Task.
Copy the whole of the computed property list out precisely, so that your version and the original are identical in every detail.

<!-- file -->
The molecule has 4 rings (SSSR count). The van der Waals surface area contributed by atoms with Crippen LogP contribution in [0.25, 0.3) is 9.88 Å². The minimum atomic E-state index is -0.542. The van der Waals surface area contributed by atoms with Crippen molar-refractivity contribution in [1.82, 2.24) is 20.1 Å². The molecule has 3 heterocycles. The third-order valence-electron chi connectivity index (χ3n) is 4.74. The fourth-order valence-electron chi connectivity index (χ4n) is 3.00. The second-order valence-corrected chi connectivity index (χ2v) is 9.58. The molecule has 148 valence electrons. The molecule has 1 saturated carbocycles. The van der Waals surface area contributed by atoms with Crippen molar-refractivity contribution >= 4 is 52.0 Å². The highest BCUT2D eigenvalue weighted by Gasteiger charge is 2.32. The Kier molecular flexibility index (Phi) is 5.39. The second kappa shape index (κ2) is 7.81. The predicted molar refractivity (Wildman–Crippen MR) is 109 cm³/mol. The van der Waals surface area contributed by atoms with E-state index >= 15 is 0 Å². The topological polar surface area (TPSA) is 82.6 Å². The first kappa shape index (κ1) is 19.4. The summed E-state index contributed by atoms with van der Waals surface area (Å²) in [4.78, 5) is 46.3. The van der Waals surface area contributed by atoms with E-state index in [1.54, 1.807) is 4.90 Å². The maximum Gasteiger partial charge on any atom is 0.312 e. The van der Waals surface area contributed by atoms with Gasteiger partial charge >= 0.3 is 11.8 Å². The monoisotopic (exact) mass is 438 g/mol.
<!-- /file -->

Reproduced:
The molecule has 4 rings (SSSR count). The van der Waals surface area contributed by atoms with Crippen LogP contribution in [0.25, 0.3) is 9.88 Å². The minimum atomic E-state index is -0.542. The van der Waals surface area contributed by atoms with Crippen molar-refractivity contribution in [1.82, 2.24) is 20.1 Å². The molecule has 3 heterocycles. The third-order valence-electron chi connectivity index (χ3n) is 4.74. The fourth-order valence-electron chi connectivity index (χ4n) is 3.00. The second-order valence-corrected chi connectivity index (χ2v) is 9.58. The molecule has 148 valence electrons. The molecule has 1 saturated carbocycles. The van der Waals surface area contributed by atoms with Crippen molar-refractivity contribution >= 4 is 52.0 Å². The highest BCUT2D eigenvalue weighted by Gasteiger charge is 2.32. The Kier molecular flexibility index (Phi) is 5.39. The second kappa shape index (κ2) is 7.81. The predicted molar refractivity (Wildman–Crippen MR) is 109 cm³/mol. The van der Waals surface area contributed by atoms with E-state index >= 15 is 0 Å². The topological polar surface area (TPSA) is 82.6 Å². The first kappa shape index (κ1) is 19.4. The summed E-state index contributed by atoms with van der Waals surface area (Å²) in [4.78, 5) is 46.3. The van der Waals surface area contributed by atoms with E-state index in [1.54, 1.807) is 4.90 Å². The maximum Gasteiger partial charge on any atom is 0.312 e. The van der Waals surface area contributed by atoms with Gasteiger partial charge >= 0.3 is 11.8 Å². The monoisotopic (exact) mass is 438 g/mol.